Artificial Intelligence (AI) is quickly changing how we view jobs and productivity. Previously, we’ve written about 6 practical applications of artificial intelligence that are impacting major industries. In the article, we spoke about how businesses, researchers or even general workers gained productivity and information that could be hidden from the human eye. With AI supplanting most work, businesses could focus on the more creative side of things like strategy or product design.
However, artificial intelligence is nothing but a tool. Just because automation removes direct human control, it does not mean it will not have the flaws that humans have. So before businesses or researchers fully embrace artificial intelligence, let’s ask ourselves these two ethical questions.
Are Our Algorithms Biased?
Source: Comet Labs | Chinese authorities are quick to adopt Facial Recognition Technology (FRT) for the purpose of security and surveillance
If an AI is tasked with detecting red coloured trucks on a highway, coders have to first create a framework to identify what red coloured trucks are. The algorithm is only as good as the person who wrote it. But the application of artificial intelligence does not stop at inanimate objects. As most of us who have been auto-tagged on Facebook before, artificial intelligence is also applied to humans. This means when there are errors, there will be a social and human cost.
Joy Buolamwini, computer scientist and graduate student researcher at the MIT Media Lab coined the term “Coded Gaze” to describe the biases algorithms may have when performing tasks. She defined it as “algorithmic bias that can lead to social exclusion and discriminatory practices.”
Buolamwini realised the issue when she was working on an art project called “The Aspire Mirror” that uses Facial Recognition Technology (FRT). She realised that the software she was using couldn’t detect her face but could only detect her when she put on a white mask. Buolamwini wasn’t alone in her experience as a black person dealing with bad FRT. In 2015, Brooklyn resident Jacky Alciné found out that his photo was labelled as “Gorillas” by the Google Photos app on his phone.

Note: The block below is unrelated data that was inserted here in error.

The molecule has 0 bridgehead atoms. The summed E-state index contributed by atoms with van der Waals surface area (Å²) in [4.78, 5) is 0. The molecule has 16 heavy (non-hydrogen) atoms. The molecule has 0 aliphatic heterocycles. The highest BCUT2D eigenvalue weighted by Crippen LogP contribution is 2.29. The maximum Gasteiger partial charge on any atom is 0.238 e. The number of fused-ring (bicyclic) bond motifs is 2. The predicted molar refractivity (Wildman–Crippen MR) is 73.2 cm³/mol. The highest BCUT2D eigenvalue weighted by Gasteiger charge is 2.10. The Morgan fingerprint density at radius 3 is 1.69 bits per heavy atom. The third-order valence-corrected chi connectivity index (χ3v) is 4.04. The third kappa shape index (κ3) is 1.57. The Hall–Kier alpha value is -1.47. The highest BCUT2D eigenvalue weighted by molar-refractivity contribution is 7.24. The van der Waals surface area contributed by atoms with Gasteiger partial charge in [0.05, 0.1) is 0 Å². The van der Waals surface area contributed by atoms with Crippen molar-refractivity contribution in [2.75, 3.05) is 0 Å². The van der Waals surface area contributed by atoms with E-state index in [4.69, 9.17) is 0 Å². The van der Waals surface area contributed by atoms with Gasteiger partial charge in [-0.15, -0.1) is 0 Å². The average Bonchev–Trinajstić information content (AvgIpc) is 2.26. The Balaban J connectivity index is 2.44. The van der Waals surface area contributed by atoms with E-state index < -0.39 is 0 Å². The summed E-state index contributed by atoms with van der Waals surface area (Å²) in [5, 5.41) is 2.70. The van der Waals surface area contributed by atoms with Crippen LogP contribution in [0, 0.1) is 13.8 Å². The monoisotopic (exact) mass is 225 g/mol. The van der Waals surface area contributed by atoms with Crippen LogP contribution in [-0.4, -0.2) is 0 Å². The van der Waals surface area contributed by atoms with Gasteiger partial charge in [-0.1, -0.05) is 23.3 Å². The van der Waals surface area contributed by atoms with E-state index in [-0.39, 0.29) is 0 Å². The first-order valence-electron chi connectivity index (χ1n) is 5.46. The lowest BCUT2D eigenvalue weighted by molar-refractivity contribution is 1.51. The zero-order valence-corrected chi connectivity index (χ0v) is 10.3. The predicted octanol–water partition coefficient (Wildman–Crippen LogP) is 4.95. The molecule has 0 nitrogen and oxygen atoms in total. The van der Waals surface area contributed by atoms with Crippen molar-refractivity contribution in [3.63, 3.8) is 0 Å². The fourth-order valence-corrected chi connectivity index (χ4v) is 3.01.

Source: MIT.edu | Joy Buolamwini speaking about FRT at a TedTalk
Buolamwini, working with University of Toronto researcher, Deborah Raji found that FRT from Microsoft, IBM, and Amazon have trouble assessing the gender of darker skinned women. “In light of this research, it is irresponsible for the company to continue selling this technology to law enforcement or government agencies,” Buolamwini argued against Rekognition, Amazon’s FRT product. In a separate blog post, Buolamwini also pointed out that according to a Big Brother Watch UK report, there were false positive match rates of over 90% for FRT deployed by the UK Metropolitan Police.
Are Our Databases Biased?
Source: Kochie’s Business Builder
In 2017, according to a survey by talent software firm CareerBuilder, 55% of U.S. human resources managers said artificial intelligence would be a regular part of their work within the next five years.
However, that claim might not materialise as people cast their doubts over artificial intelligence in recruitment. Amazon recently shut down their attempts at mechanising their hiring process when they realised their system was rejecting female applicants. The same study also found that artificial intelligence was downgrading graduates from women’s only colleges.
Amazon’s team for the project comprised of machine learning specialists, trained their artificial intelligence using a database of resumes of people submitted to the company over a 10-year period. Unfortunately, because of the tech industry’s bias for male employees in the past, the data the artificial intelligence based its decisions on reflected the bias. In selecting resumes, the artificial intelligence preferred male qualities and downplayed the viability of resumes with female qualities. The only way we could have a fair assessment from machine learning is from creating unbiased data. If this goes unchecked, it is possible for any biased user to wash their hands off any bias and claim that those decisions were made or recommended by a non-human entity.
What Can We Do About This?
Source: Campbell Law Observer
Antony Cook, Microsoft’s Associate General Counsel for Corporate, External and Legal Affairs for Asia said that “Having access to large and diverse data sets helps to train algorithms to maintain the principle of fairness.” Amazon’s machine learning data above has shown how limited in range was their 10-year data.
Fei-Fei Li, chief artificial intelligence scientist at Google Cloud who is currently on leave from her position as director of the Stanford Artificial Intelligence Lab pointed out that she was the only female scientist in her Stanford lab. She argued that if AI builders don’t come from a diverse background, artificial intelligence will make questionable decisions. For example, artificial intelligence would unfairly reject loan applications if minorities have been unfairly singled out in the past. Or without the presence of non-white engineers, neural networks for FRTs will only be trained with white faces.
This does not mean that we should discard data science or artificial intelligence as decision-making tools. It just means we should remind ourselves that artificial intelligence is as good as the person who writes an AI’s algorithm. It also means the data we collect are only as useful as the parameters we impose that renders the data usable.
In order for artificial intelligence to be useful in the future, we need to make sure artificial intelligence reflects the many, rather than few.
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